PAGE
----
Elaine Graham

Feminist theology has shown that our societal oppression and ecclesial exclusion is not women's "fault", it is not the result of Eve's sin nor is it the will of God or the intention of Jesus Christ. Rather it is engendered by societal and ecclesiastical patriarchy and legitimized by androcentric world-construction in language and symbol systems. Insofar as religious language and symbol system function to legitimate the societal oppression and cultural marginality of women, the struggle against ecclesiastical silencing and ecclesial invisibility is at the heart of women's struggle for justice, liberation, and wholeness.

Elisabeth Schùssler Fiorenza, "Breaking the Silence - Becoming Visible" Introduction

Feminist theology begins with a call for justice. The demand for women's full participation in ecclesial and cultural life underpins the entire feminist theological enterprise. Feminist theology may therefore be characterized as political theology in multiple ways: first, in its protest at women's subordination within church and society and second - in common with other twentieth-century theologies of liberation - in its vision of a renewed ecclesial and social order.

Feminist theology thus not only crystallizes questions about the impact of religious institutions and theological systems of belief and practice on the wider social and cultural domain; it also seeks to expose the ways in which the issue of power is embedded in the very formulation of theology itself, tracing and making visible "the political alignments of theological discourse" (Tanner 1997: 187) themselves. Whether it is the androcentric (male-centered) nature of received tradition, the role played by constructions of gender difference in what counts as religion, or the links between hierarchies of power and language used to name the divine, feminist theology identifies the systematic exclusion and suppression of women as a theological as well as a cultural/ political problem.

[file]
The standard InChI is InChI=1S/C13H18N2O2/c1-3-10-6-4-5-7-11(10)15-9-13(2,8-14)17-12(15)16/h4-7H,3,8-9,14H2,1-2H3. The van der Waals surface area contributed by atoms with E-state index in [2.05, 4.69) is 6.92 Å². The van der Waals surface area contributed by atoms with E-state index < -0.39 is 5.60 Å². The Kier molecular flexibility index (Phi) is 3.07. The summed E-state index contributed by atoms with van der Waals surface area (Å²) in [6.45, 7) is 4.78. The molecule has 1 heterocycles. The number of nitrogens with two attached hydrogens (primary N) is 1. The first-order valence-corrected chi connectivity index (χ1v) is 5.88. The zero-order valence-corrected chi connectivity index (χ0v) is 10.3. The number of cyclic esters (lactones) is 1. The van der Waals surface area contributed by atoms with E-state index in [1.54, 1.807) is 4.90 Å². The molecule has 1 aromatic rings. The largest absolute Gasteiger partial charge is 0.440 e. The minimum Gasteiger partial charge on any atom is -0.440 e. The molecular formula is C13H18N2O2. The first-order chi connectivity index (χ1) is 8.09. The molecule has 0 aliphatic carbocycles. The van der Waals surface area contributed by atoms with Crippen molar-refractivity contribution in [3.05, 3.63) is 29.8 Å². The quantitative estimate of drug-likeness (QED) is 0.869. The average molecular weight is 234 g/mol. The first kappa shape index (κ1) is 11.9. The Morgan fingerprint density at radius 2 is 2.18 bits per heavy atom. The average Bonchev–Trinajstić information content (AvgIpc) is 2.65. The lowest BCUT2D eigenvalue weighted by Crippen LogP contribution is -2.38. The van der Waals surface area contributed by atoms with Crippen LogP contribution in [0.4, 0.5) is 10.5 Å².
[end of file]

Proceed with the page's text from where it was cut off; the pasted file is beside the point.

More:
"Feminism" is itself a contested term, normally held to refer to that body of theory and practice emerging out of the movements for women's emancipation in the United States and Europe during the twentieth century. It reflects both a sophisticated body of theoretical perspectives and a range of political campaigns: for women's suffrage, for sexual freedom, for equal pay, and for access to contraception, abortion, and medical care, as well as greater cultural, literary, and artistic expression (Tong 1998).

While the politics of gender provides a shared framework for woman-centered politics and theorizing, the common bonds of "women's experience" are complicated by other indices of power and difference, such as class, sexual orientation, race, and nationality. Hence, although the origins and earliest organized manifestations of the twentieth-century women's movement were in the United States and Europe, the diversity of feminist contexts and strategies has always engendered a sensitivity to the plurality and heterogeneity of the phenomenon, even within the societies of the first world. Although they have tended to dominate, both in theological and "secular" scholarship, it is important not to assume white, Anglo American perspectives to be the definitive norm to which other, derivative, forms must correspond. Rather, the proliferation of womanist (African American), mujerista (Latin American), Asian, African, Latina (Hispanic American) and feminist voices reflect a global patchwork of related but diverse contexts (Ortega 1995). This essay will concentrate on these core themes of unity and diversity within European American women's theological scholarship - feminist, womanist and Latina - and evaluate their position within the broader pantheon of political theologies.

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